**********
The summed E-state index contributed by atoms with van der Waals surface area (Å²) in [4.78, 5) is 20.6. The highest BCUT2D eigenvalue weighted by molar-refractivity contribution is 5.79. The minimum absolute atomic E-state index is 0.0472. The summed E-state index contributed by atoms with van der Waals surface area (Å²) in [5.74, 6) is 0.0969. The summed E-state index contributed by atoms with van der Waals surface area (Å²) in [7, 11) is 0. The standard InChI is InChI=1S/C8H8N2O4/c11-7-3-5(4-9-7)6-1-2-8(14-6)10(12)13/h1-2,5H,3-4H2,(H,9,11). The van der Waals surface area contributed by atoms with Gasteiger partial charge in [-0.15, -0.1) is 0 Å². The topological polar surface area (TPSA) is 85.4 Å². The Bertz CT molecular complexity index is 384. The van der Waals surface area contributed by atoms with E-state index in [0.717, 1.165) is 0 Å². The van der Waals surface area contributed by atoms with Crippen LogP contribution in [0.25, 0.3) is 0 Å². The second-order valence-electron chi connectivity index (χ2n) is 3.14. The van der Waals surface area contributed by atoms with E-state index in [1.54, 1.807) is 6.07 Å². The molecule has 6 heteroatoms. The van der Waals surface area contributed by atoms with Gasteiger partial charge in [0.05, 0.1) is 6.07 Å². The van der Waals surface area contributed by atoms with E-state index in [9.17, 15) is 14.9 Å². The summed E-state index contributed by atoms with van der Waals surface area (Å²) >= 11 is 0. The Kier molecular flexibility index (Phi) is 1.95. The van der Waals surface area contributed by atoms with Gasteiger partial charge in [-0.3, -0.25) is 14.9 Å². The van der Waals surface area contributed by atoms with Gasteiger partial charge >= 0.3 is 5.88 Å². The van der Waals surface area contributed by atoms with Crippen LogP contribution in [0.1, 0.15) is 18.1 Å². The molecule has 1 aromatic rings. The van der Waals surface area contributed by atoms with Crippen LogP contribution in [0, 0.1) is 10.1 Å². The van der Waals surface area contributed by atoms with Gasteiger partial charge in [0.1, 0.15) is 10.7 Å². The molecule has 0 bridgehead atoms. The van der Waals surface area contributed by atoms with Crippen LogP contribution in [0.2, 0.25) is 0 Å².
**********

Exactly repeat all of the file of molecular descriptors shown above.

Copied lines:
The summed E-state index contributed by atoms with van der Waals surface area (Å²) in [4.78, 5) is 20.6. The highest BCUT2D eigenvalue weighted by molar-refractivity contribution is 5.79. The minimum absolute atomic E-state index is 0.0472. The summed E-state index contributed by atoms with van der Waals surface area (Å²) in [5.74, 6) is 0.0969. The summed E-state index contributed by atoms with van der Waals surface area (Å²) in [7, 11) is 0. The standard InChI is InChI=1S/C8H8N2O4/c11-7-3-5(4-9-7)6-1-2-8(14-6)10(12)13/h1-2,5H,3-4H2,(H,9,11). The van der Waals surface area contributed by atoms with Gasteiger partial charge in [-0.15, -0.1) is 0 Å². The topological polar surface area (TPSA) is 85.4 Å². The Bertz CT molecular complexity index is 384. The van der Waals surface area contributed by atoms with E-state index in [0.717, 1.165) is 0 Å². The van der Waals surface area contributed by atoms with Crippen LogP contribution in [0.25, 0.3) is 0 Å². The second-order valence-electron chi connectivity index (χ2n) is 3.14. The van der Waals surface area contributed by atoms with E-state index in [1.54, 1.807) is 6.07 Å². The molecule has 6 heteroatoms. The van der Waals surface area contributed by atoms with Gasteiger partial charge in [0.05, 0.1) is 6.07 Å². The van der Waals surface area contributed by atoms with E-state index in [9.17, 15) is 14.9 Å². The summed E-state index contributed by atoms with van der Waals surface area (Å²) >= 11 is 0. The Kier molecular flexibility index (Phi) is 1.95. The van der Waals surface area contributed by atoms with Gasteiger partial charge in [-0.3, -0.25) is 14.9 Å². The van der Waals surface area contributed by atoms with Gasteiger partial charge >= 0.3 is 5.88 Å². The van der Waals surface area contributed by atoms with Crippen LogP contribution in [0.1, 0.15) is 18.1 Å². The molecule has 1 aromatic rings. The van der Waals surface area contributed by atoms with Crippen LogP contribution in [0, 0.1) is 10.1 Å². The van der Waals surface area contributed by atoms with Gasteiger partial charge in [0.1, 0.15) is 10.7 Å². The molecule has 0 bridgehead atoms. The van der Waals surface area contributed by atoms with Crippen LogP contribution in [0.2, 0.25) is 0 Å².